NEW ORLEANS — He’s a real person. He’s not some cartoon giant being dragged out of a cold fog by Sandra Bullock in a scene that made America cry.
He’s a real football player. He’s not some lost soul in oversized pads requiring an on-field pep talk from Bullock before blocking someone in a scene that made America cheer.
When Michael Oher sat down at a ballroom table with bright eyes, firm handshake and thoughtful answers, one could immediately understand his dislike for the incessant rewinding of a scarred and distant childhood.
The movie was “The Blind Side.”
Yet, it turns out, it was the main character who has been blindsided.
“I’m tired of the movie,” he said. “Football is what got me here, and the movie, it wasn’t me.”
Four years after the $300 million run of a tale about an impoverished black child adopted by a wealthy white family and mentored to football stardom, its real-life inspiration would like to be viewed in real life.
He is no longer Big Mike. He is a member of the Baltimore Ravens. He is no longer a man-child who sleeps on a rich family’s couch and plays with their son and crashes their car and eventually becomes part of their brood. He is the starting right tackle on an offensive line that will be greatly tested by the powerful San Francisco 49ers in today’s Super Bowl.
In navigating a Super Bowl madness that magnifies every crumb of a man’s past, he does not want to be seen as a pep talk about compassion or a living poster of perseverance. He wants only to be just another big dude on the verge of winning a big football game.
“It’s all been extremely crazy, man,” Oher explained in his slow Southern drawl. “That’s why I play football and don’t deal with Hollywood.”
The movie, which was based on a book by Michael Lewis, followed Oher’s life from his troubled adolescence to earning a football scholarship at Ole Miss. It received worldwide acclaim and an Academy Award for Bullock, who played Oher’s strong-willed adoptive mother Leigh Anne Tuohy. It is one of those family flicks that many have seen more than once.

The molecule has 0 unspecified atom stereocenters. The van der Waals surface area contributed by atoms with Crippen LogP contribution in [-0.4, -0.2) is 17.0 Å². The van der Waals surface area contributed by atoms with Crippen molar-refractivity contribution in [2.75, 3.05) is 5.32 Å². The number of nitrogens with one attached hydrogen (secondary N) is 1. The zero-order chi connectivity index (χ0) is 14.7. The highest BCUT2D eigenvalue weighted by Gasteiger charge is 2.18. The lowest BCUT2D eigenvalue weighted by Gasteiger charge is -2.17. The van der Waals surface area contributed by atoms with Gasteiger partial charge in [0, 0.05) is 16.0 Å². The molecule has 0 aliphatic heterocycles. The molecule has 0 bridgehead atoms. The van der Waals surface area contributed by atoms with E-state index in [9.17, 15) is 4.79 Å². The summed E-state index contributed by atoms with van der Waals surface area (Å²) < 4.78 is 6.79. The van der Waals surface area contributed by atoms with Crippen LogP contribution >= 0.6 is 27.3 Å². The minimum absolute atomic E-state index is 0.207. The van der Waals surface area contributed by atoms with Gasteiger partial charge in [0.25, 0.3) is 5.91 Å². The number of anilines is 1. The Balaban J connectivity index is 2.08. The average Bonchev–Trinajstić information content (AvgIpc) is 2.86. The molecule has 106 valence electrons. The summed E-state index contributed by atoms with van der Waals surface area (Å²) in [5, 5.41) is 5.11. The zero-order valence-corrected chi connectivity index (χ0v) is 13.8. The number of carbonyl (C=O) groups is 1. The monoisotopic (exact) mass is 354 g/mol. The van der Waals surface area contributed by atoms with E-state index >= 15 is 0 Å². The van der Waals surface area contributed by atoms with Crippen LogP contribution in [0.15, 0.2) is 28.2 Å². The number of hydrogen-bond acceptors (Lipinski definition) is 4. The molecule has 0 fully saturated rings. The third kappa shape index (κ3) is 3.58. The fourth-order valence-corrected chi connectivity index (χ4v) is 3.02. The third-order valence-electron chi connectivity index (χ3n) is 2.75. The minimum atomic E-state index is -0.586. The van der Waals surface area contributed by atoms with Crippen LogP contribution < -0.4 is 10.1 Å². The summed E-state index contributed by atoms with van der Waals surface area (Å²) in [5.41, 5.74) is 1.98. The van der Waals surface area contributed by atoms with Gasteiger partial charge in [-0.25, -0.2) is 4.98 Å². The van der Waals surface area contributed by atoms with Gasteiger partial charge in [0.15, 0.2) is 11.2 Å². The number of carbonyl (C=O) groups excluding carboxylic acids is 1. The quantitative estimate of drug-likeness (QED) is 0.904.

Many, but not Oher. He has seen it once, and never again.
“It’s all I needed to see,” he said. “I watch a lot of movies, and I just haven’t gotten around back to it.”
He’s never met two of the film’s most famous actors, Bullock and Tim McGraw, who played his father. He met Quinton Aaron, the man who played him, about a year after the movie’s release.
“People who watch ‘The Blind Side,’ they’re not going to have a chance to get to know me,” he said.
And, oh yeah, he said this movie that made so much money from his troubled soul has never netted him a penny.
“No, nothing, nothing at all,” Oher said with a laugh. “Nothing coming to me on a quarterly basis.”
But Oher said his biggest specific problem with the movie isn’t about the glamour, it’s about the football. He said its depiction of his early struggles with the basics of the game were wrong. He said he didn’t mind being shown as someone struggling with poverty and abandonment. But, goodness, he always knew how to block.
“The movie is great, it’s very inspiring to tons of people all over the world, but the main problem I have is with the football part of it,” he said. “Sports is all I had growing up, and the movie made me look like I didn’t know anything.”
Still, Oher acknowledges, “I’ve come a long way. It’s unbelievable, amazing, what I had to overcome, it’s all remarkable.”
He said he would have to “think long and hard” about being involved in a “Blind Side II.” One suspects a Ravens victory in Super Bowl XLVII would be sequel enough.